Regardless of what you call it—location independent, a digital nomadic lifestyle or telecommuting—the definition of “working abroad” has changed dramatically with the creation of an online labour market. But while employers are eager to seize on to this trend, governments and immigration departments are slow to follow suit.
Opening a mobile office typically leads to a more relaxed lifestyle, but there are some bureaucratic hurdles. Here’s what you’ll want to consider before you quit your nine-to-five for the freelance life:
Before you choose a country to settle down in—even if it’s just for a week or a month—thoroughly investigate work and tourist visas. What qualifies as “work” can vary greatly from country to country, with some states even requiring business visas for remote work.
“This is a grey area since being a digital nomad and location independent is such new territory,” says freelance graphic designer Janet Brent.
Computer programmer Greg Jorgensen agrees. “You need to check the local laws and how to stay on the right side of immigration authorities,” he advises. “As more people travel and work remotely, some governments have figured out that those people are not taking jobs from locals and are bringing money into the country.”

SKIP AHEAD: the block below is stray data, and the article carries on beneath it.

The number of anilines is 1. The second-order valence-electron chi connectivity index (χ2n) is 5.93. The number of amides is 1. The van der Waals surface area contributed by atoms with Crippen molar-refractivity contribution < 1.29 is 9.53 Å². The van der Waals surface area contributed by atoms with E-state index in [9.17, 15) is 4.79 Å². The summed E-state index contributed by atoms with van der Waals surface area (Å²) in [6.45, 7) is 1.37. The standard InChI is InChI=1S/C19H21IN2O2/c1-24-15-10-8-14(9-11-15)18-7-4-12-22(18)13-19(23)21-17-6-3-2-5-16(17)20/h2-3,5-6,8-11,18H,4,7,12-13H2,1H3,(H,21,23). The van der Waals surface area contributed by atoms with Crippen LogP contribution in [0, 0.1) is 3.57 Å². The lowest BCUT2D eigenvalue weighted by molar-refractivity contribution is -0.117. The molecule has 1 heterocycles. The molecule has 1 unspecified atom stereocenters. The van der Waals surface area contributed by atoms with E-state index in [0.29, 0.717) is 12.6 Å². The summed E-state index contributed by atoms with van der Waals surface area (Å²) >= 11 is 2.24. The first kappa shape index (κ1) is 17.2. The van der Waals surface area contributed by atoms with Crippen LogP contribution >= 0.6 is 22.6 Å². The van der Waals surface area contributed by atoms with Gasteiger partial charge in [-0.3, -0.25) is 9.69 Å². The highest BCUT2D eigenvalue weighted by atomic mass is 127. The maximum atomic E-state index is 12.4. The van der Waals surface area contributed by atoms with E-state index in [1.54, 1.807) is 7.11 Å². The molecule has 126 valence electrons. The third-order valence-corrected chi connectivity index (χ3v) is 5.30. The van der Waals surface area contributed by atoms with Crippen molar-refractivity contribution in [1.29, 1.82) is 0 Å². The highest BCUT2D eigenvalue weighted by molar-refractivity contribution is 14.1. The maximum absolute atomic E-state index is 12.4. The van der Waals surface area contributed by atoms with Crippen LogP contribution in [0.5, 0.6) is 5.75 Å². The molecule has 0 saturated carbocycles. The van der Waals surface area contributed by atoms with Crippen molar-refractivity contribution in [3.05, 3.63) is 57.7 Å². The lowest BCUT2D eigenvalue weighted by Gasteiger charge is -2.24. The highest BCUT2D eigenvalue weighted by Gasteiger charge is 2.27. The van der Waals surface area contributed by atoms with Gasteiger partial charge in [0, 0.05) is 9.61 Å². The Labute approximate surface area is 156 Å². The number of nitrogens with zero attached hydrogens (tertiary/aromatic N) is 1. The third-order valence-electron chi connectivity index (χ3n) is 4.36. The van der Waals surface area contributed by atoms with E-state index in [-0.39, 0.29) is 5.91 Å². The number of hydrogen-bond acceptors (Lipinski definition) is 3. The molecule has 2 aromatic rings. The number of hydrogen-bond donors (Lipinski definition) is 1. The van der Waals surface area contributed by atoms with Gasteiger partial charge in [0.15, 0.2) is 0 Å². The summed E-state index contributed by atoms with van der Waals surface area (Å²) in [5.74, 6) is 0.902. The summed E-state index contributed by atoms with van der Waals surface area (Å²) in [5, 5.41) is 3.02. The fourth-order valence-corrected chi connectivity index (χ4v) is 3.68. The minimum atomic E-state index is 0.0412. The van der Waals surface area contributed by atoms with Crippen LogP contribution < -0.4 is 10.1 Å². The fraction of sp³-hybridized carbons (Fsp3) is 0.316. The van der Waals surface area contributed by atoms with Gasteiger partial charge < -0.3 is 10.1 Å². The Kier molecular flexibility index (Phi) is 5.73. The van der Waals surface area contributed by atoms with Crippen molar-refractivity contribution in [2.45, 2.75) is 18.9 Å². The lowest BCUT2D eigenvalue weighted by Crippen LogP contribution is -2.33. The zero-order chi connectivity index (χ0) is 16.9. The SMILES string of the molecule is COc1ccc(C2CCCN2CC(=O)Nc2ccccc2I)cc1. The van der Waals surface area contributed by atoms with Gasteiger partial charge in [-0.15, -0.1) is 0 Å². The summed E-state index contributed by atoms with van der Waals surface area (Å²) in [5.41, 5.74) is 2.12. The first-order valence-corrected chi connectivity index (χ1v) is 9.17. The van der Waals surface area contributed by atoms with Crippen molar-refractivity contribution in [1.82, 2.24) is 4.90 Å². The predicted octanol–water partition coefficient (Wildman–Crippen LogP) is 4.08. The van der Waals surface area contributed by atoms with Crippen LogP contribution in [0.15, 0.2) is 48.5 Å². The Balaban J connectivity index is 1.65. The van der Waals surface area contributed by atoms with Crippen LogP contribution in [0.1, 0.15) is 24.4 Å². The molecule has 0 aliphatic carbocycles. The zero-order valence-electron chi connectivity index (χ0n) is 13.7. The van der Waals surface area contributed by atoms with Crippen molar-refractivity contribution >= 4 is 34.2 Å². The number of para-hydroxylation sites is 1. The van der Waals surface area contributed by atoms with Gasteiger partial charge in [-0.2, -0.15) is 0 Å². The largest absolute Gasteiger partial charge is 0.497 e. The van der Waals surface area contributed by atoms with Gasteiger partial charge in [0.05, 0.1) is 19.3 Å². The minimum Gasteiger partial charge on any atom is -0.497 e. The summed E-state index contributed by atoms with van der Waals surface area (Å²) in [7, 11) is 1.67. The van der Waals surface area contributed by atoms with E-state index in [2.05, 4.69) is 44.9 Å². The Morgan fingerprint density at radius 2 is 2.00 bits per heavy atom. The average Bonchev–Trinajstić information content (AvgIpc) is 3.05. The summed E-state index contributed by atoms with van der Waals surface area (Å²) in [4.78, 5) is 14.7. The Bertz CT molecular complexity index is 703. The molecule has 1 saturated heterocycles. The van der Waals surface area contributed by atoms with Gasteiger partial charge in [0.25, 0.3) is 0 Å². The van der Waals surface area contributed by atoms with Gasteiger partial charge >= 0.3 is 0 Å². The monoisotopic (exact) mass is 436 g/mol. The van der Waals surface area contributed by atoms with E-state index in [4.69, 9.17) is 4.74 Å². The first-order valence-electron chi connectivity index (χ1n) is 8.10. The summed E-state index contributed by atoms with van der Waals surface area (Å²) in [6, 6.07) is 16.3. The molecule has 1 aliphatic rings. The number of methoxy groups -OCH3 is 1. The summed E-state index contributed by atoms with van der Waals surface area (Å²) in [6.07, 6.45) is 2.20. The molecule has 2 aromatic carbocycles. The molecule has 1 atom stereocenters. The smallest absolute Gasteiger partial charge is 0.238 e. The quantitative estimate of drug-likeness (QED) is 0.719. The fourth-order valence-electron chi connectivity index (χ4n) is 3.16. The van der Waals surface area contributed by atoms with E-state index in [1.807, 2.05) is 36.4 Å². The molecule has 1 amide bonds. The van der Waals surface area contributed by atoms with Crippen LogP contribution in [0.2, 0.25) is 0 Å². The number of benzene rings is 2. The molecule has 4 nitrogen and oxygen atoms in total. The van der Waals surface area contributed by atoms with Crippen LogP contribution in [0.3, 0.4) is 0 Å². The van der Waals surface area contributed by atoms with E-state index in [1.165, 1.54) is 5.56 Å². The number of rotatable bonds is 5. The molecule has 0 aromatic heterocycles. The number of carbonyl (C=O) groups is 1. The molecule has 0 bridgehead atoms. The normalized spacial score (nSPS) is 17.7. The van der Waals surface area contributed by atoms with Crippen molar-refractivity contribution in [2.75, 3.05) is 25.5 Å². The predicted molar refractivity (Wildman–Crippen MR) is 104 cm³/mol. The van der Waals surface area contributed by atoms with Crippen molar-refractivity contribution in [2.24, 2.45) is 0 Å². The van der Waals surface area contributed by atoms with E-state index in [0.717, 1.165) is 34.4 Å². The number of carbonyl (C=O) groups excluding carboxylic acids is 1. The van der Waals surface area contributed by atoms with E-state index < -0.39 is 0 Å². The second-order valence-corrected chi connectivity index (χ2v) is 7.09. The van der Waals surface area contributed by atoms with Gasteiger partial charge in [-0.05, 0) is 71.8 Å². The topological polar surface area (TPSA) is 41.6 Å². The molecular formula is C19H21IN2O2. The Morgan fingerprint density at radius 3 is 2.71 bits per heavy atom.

If you do enter a country on a tourist visa, be prepared to do a “visa run” every three to six months.
Where will you file your taxes? What country will you register your business number in? Seek out the advice of accountants and immigration authorities to determine the best fit for your work. (Just because you are a freelancer doesn’t mean that you’re an expat. You may only need to file taxes in your home country.)
“If in a foreign country, make sure you get a local to help you understand the tax system if you’re unsure,” suggests freelance translator Julie Gassmann Dutra. If you need to maintain a home address in your own country for tax purposes, sign-up for an online postbox service, which will scan and email your physical mail to you.
Travel insurance isn’t going to cover everything. That’s why you need to stay healthy—both physically and mentally. “The paradox of a mobile office is that you are often glued to the computer, whether you are in Dubai or Istanbul,” says online tutor James Heywood. “I believe it’s important to maintain a healthy body, take breaks and walk away from the computer.”
Ready to start your mobile career? Check out our top jobs for the outwardly mobile.
This article originally appeared in the Spring 2015 issue of Verge.Add this article to your reading list